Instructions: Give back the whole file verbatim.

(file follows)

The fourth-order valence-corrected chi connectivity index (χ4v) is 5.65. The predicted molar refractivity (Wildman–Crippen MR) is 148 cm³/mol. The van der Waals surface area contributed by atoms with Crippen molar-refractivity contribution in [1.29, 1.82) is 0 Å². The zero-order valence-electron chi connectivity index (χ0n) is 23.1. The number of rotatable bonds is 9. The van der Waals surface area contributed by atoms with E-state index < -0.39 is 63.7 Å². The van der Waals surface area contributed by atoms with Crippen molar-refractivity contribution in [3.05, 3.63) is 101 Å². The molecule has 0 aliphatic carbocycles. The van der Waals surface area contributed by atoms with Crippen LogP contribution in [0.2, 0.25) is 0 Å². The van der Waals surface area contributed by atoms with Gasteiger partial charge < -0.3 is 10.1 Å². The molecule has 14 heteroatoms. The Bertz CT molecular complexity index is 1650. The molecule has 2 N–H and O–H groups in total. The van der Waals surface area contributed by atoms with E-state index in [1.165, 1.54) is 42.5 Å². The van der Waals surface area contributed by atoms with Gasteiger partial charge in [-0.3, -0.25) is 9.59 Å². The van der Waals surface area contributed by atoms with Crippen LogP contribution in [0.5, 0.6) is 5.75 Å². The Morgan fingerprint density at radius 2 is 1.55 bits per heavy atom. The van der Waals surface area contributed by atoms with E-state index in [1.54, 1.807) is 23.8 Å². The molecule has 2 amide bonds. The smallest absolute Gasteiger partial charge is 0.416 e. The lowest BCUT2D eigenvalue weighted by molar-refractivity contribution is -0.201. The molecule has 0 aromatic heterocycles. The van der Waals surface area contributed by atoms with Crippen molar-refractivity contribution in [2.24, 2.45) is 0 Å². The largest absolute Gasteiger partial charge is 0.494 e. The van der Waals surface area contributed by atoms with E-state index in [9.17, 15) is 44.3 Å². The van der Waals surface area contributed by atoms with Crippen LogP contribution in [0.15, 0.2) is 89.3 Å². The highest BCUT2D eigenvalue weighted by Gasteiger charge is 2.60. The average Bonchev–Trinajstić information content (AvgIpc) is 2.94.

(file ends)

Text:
The fourth-order valence-corrected chi connectivity index (χ4v) is 5.65. The predicted molar refractivity (Wildman–Crippen MR) is 148 cm³/mol. The van der Waals surface area contributed by atoms with Crippen molar-refractivity contribution in [1.29, 1.82) is 0 Å². The zero-order valence-electron chi connectivity index (χ0n) is 23.1. The number of rotatable bonds is 9. The van der Waals surface area contributed by atoms with E-state index < -0.39 is 63.7 Å². The van der Waals surface area contributed by atoms with Crippen molar-refractivity contribution in [3.05, 3.63) is 101 Å². The molecule has 0 aliphatic carbocycles. The van der Waals surface area contributed by atoms with Crippen LogP contribution in [0.2, 0.25) is 0 Å². The van der Waals surface area contributed by atoms with Gasteiger partial charge < -0.3 is 10.1 Å². The molecule has 14 heteroatoms. The Bertz CT molecular complexity index is 1650. The molecule has 2 N–H and O–H groups in total. The van der Waals surface area contributed by atoms with E-state index in [1.165, 1.54) is 42.5 Å². The van der Waals surface area contributed by atoms with Gasteiger partial charge in [-0.3, -0.25) is 9.59 Å². The van der Waals surface area contributed by atoms with Crippen LogP contribution in [0.5, 0.6) is 5.75 Å². The Morgan fingerprint density at radius 2 is 1.55 bits per heavy atom. The van der Waals surface area contributed by atoms with E-state index in [1.54, 1.807) is 23.8 Å². The molecule has 2 amide bonds. The smallest absolute Gasteiger partial charge is 0.416 e. The lowest BCUT2D eigenvalue weighted by molar-refractivity contribution is -0.201. The molecule has 0 aromatic heterocycles. The van der Waals surface area contributed by atoms with Crippen molar-refractivity contribution in [2.24, 2.45) is 0 Å². The largest absolute Gasteiger partial charge is 0.494 e. The van der Waals surface area contributed by atoms with E-state index in [9.17, 15) is 44.3 Å². The van der Waals surface area contributed by atoms with Crippen LogP contribution in [0.15, 0.2) is 89.3 Å². The highest BCUT2D eigenvalue weighted by Gasteiger charge is 2.60. The average Bonchev–Trinajstić information content (AvgIpc) is 2.94.